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Clinician Article

Calcium intake and bone mineral density: systematic review and meta-analysis.



  • Tai V
  • Leung W
  • Grey A
  • Reid IR
  • Bolland MJ
BMJ. 2015 Sep 29;351:h4183. doi: 10.1136/bmj.h4183. (Review)
PMID: 26420598
Read abstract Read evidence summary Read full text
Disciplines
  • Family Medicine (FM)/General Practice (GP)
    Relevance - 6/7
    Newsworthiness - 6/7
  • General Internal Medicine-Primary Care(US)
    Relevance - 6/7
    Newsworthiness - 6/7
  • Public Health
    Relevance - 6/7
    Newsworthiness - 5/7
  • Surgery - Orthopaedics
    Relevance - 6/7
    Newsworthiness - 5/7
  • Geriatrics
    Relevance - 5/7
    Newsworthiness - 4/7

Abstract

OBJECTIVE: To determine whether increasing calcium intake from dietary sources affects bone mineral density (BMD) and, if so, whether the effects are similar to those of calcium supplements.

DESIGN: Random effects meta-analysis of randomised controlled trials.

DATA SOURCES: Ovid Medline, Embase, Pubmed, and references from relevant systematic reviews. Initial searches were undertaken in July 2013 and updated in September 2014.

ELIGIBILITY CRITERIA FOR SELECTING STUDIES: Randomised controlled trials of dietary sources of calcium or calcium supplements (with or without vitamin D) in participants aged over 50 with BMD at the lumbar spine, total hip, femoral neck, total body, or forearm as an outcome.

RESULTS: We identified 59 eligible randomised controlled trials: 15 studied dietary sources of calcium (n=1533) and 51 studied calcium supplements (n=12,257). Increasing calcium intake from dietary sources increased BMD by 0.6-1.0% at the total hip and total body at one year and by 0.7-1.8% at these sites and the lumbar spine and femoral neck at two years. There was no effect on BMD in the forearm. Calcium supplements increased BMD by 0.7-1.8% at all five skeletal sites at one, two, and over two and a half years, but the size of the increase in BMD at later time points was similar to the increase at one year. Increases in BMD were similar in trials of dietary sources of calcium and calcium supplements (except at the forearm), in trials of calcium monotherapy versus co-administered calcium and vitamin D, in trials with calcium doses of = 1000 versus <1000 mg/day and = 500 versus >500 mg/day, and in trials where the baseline dietary calcium intake was <800 versus = 800 mg/day.

CONCLUSIONS: Increasing calcium intake from dietary sources or by taking calcium supplements produces small non-progressive increases in BMD, which are unlikely to lead to a clinically significant reduction in risk of fracture.


Clinical Comments

General Internal Medicine-Primary Care(US)

The marginal benefit of conventional calcium-vitamin D supplementation for preserving bone health found in this meta-analysis raises questions about current guideline recommendations yet recommending supplementation in higher-risk populations. More effective and cost-effective pharmacologic strategies beyond bisphosphonates or selective estrogen receptor modulators are needed for the rapidly growing elderly population at risk of incapacitating spontaneous fractures.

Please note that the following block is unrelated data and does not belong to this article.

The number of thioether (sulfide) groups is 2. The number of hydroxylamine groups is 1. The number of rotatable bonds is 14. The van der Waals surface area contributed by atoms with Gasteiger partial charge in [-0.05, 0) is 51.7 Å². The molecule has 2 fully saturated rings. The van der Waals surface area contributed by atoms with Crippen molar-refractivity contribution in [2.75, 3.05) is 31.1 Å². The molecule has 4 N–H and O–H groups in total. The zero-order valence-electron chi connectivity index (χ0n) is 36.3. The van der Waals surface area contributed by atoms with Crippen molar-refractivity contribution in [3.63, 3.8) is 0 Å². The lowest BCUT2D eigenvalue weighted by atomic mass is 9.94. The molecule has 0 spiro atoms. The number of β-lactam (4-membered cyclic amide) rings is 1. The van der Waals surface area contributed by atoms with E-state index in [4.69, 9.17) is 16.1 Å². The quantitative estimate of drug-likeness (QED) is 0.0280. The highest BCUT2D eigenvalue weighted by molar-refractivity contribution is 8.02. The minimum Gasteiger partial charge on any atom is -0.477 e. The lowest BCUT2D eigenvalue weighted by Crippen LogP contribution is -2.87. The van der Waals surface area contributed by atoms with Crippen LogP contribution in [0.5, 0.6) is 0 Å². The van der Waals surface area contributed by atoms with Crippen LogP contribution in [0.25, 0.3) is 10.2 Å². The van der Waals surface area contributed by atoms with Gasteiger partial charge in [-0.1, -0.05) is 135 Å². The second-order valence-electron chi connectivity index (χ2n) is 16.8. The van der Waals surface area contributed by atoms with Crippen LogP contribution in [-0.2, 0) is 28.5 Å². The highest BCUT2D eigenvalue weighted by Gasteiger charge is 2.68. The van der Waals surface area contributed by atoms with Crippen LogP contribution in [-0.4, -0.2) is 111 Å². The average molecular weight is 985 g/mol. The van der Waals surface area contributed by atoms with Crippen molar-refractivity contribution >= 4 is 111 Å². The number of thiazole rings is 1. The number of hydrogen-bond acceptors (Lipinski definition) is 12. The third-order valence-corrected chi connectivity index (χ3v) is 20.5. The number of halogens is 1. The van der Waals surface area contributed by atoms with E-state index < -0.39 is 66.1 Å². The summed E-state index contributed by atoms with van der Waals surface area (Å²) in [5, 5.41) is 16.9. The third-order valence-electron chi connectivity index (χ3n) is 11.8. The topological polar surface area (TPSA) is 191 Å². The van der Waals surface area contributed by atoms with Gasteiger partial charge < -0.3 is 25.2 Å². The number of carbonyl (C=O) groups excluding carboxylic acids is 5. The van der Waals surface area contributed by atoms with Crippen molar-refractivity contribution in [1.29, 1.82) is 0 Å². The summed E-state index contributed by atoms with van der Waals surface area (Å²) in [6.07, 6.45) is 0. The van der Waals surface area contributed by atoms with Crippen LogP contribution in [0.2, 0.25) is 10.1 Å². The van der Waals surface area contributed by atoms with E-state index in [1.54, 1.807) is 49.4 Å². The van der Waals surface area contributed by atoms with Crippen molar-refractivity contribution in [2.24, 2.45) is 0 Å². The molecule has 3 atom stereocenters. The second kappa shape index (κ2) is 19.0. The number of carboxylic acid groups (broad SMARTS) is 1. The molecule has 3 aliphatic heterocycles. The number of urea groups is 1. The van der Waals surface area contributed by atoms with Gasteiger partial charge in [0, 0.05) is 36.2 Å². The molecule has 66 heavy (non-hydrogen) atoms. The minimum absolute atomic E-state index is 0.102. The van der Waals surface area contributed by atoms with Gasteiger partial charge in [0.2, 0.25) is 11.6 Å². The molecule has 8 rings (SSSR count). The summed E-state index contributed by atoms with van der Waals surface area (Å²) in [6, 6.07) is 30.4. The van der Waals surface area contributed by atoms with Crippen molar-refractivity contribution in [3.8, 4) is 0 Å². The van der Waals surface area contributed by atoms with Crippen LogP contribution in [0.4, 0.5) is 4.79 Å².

General Internal Medicine-Primary Care(US)

The evidence for use of calcium supplements to prevent fracture is well known to be weak, but somehow there are persistent recommendations that everyone, particularly women, need to increase calcium intake. These studies are welcome evidence that physicians can stop recommending calcium supplements.

Geriatrics

Interesting meta-analysis suggesting that either dietary calcium or calcium supplements do not appreciably change BMD and are unlikely to have a major effect on fracture outcomes. The authors highlight that they have focused on the outcome of BMD as very few trials included fractures as an outcome. BMD is an imperfect surrogate for fracture. Also, some of these same authors have suggested in previous studies that calcium supplements may increase the risk of adverse cardiovascular outcomes. I'm not sure if I would do anything differently or counsel my patients to do anything differently based on this study, as the meta-analysis is necessarily limited by significant heterogeneity between individual trials. I might suggest older patients with significant constipation or risk of polypharmacy minimize their supplementary calcium, but I have already been doing this for awhile now.

Geriatrics

A useful meta-analysis that confirms that increasing calcium intake does indeed increase BMD, and by an amount that makes the BMD like that of a person 1 year younger. The conclusion made by the authors that the fracture risk is minimally impacted cannot really be made from these data. These studies did not look at fracture risk, which depends on more than just BMD; bone quality and trabecular connectivity might be affected, too. Fracture risk reduction by bisphosphonates, for example, is much larger than that expected by the amount of BMD improvement. Making your bones 1 year younger should not be discounted, and may be all that is needed in many older adults. This study also did not address the role of calcium intake in persons taking bisposphonates.

Public Health

The key question not answered in this review is the combined effect of calcium and vitamin D on fracture rates.

Surgery - Orthopaedics

This article about the effect of calcium intake and bone mineral density is very important for both doctors and public.

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